Introducing OCSF or “Open Cybersecurity Schema Framework By Jason Keirstead
IBM Security is participating in a new open security space project and and I’m very excited to share the news. OCSF - or Open Cybersecurity Schema Framework - is an open-source effort to create a common schema for security events across the cybersecurity ecosystem. IBM Security has been working with 18 vendors, including AWS, Splunk, Crowdstrike, SumoLogic on OCSF for the past few months working to a community release, and today that release is now public. You can read the press release here – but I wanted to take an opportunity to go into further details on why this effort is important and how you can get involved.
What Problems does OCSF solve for?
One of the primary challenges of cybersecurity analytics is that there is no common and agreed-upon format and data model for logs and alerts As a result, pretty much everyone in the space creates and uses their own format and data model (IE sets of fields). There are *many* such models that exist, including some open ones like STIX, OSSEM, and the Sigma taxonomy. The challenge to date is that none of these have become widely adopted by products for logging and event purposes, and thus they require a lot of manual work to get value from. I have written and spoken about this problem set extensively in the past, and it causes many issues when it comes to detection engineering, threat hunting, and analytics development, not to mention AI – as Rob Thomas said, “There is no AI without IA”. Despite the issues this causes in the industry, there has been no significant progress on the problem space, because until now there has been lack of a “critical mass” of major players willing to tackle the problem head-on, and with efforts like this, timing is everything. With OCSF, we are now at a moment where we have that critical mass as well as a real willingness to tackle these challenges.
A Truly Open Approach
IBM Security has been passionate supporters of open security for a long time, as illustrated in our strong participation as well as financial sponsorship of efforts in OASIS, the FIDO alliance, the Open Cybersecurity Alliance, the Cloud Security Alliance, the MITRE Center for Threat Informed Defense, and more. As such, we do consider ourselves “subject matter experts” in open security, and we understand what makes such efforts successful. What makes me optimistic about OCSF and its potential for success, is the momentum and level of support we have seen from the participants involved, where an honest, open, and collaborative effort that is really trying to “move the needle” on this problem area. OCSF has decided from the outset to tackle the question of open governance – a critical success factor for any open-source project – by being purposeful about the question, and launching with Github’s Minimal Viable Governance model as the adopted approach. While I have raised some minor concerns with MVG in the past, it is still a very viable approach to true open governance, and is therefore definitely something that a community can be built around – as such I am very excited about the possibilities for this project.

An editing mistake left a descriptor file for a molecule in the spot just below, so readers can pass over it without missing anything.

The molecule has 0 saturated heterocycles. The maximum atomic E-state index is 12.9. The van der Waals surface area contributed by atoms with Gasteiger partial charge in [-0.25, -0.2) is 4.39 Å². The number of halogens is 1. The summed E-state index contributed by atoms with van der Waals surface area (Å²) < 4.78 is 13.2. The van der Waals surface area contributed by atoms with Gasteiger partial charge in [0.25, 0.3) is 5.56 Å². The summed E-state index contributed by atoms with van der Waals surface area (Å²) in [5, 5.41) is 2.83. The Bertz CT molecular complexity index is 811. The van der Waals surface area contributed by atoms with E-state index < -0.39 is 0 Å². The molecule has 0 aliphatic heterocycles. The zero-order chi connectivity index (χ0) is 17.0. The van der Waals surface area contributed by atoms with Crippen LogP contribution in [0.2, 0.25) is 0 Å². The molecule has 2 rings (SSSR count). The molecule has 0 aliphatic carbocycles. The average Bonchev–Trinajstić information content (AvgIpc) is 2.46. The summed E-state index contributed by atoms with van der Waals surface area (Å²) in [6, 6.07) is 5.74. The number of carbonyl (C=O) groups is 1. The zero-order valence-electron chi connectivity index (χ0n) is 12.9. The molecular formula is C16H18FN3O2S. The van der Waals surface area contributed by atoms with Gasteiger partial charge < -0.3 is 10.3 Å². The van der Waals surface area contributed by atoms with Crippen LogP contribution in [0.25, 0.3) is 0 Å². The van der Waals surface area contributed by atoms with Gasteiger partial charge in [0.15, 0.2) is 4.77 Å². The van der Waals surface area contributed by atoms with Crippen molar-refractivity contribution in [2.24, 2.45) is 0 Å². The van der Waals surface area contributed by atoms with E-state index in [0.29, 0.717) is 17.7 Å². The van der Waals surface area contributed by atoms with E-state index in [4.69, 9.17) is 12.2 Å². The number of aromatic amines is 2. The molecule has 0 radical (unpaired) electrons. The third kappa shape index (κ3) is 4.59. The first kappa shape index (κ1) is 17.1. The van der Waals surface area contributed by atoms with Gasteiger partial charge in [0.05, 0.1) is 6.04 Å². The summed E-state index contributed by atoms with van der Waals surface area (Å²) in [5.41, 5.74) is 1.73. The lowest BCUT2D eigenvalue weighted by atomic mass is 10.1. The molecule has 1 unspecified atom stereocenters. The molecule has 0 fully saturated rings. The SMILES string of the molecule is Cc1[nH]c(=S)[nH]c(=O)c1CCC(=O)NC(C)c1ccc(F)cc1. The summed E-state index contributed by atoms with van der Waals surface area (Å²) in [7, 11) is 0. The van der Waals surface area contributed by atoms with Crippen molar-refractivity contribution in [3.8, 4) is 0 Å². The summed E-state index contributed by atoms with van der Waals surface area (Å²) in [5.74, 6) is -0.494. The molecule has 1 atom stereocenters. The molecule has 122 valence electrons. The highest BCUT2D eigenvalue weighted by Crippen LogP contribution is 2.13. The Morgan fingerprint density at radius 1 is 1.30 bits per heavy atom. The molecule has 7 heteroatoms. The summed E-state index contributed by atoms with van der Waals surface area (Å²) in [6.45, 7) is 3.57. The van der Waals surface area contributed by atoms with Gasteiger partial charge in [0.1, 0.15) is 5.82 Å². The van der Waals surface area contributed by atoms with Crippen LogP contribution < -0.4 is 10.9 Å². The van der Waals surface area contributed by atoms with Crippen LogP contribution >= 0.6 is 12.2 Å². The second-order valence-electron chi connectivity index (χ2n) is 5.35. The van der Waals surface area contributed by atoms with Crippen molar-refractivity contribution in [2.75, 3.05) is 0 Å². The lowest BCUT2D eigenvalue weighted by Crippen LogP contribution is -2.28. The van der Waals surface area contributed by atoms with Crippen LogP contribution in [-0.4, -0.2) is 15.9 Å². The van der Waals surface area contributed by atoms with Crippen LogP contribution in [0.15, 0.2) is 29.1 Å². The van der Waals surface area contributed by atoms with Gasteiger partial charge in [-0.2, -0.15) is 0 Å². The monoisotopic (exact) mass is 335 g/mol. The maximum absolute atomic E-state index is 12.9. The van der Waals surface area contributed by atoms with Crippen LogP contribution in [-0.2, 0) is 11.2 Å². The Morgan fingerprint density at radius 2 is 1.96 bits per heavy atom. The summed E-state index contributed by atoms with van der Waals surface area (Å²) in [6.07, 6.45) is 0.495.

The future & how to be involved
OCSF is just getting started. While there has been a lot of work put into the effort already, there is still ample opportunity for other vendors, users, and thought leaders to jump in and help make it more robust. The community has purposefully decided against tagging of any notion of a release number, because we very much want that feedback to happen now that this effort is public. As I mentioned previously, OCSF is under Minimal Viable Governance, which means that there is a truly open and well-defined way for anyone to get involved in this community. You can read more about how you can contribute and participate at https://github.com/ocsf/ and I encourage you to do so and come help us shift the balance of power back toward the defender.
About the author:
Jason Keirstead is an IBM Distinguished Engineer and CTO of Threat Management in IBM Security. His role includes the complete threat life cycle, from Threat Insight, through Prevention, Detection, Response and Recovery, and is a frequent speaker on cybersecurity issues. Jason works extensively in the “Open Security” space, sitting on the OASIS Board of Directors and serving as a co-chair of the Open Cybersecurity Alliance project governing board.#Featured-area-1#Featured-area-1-home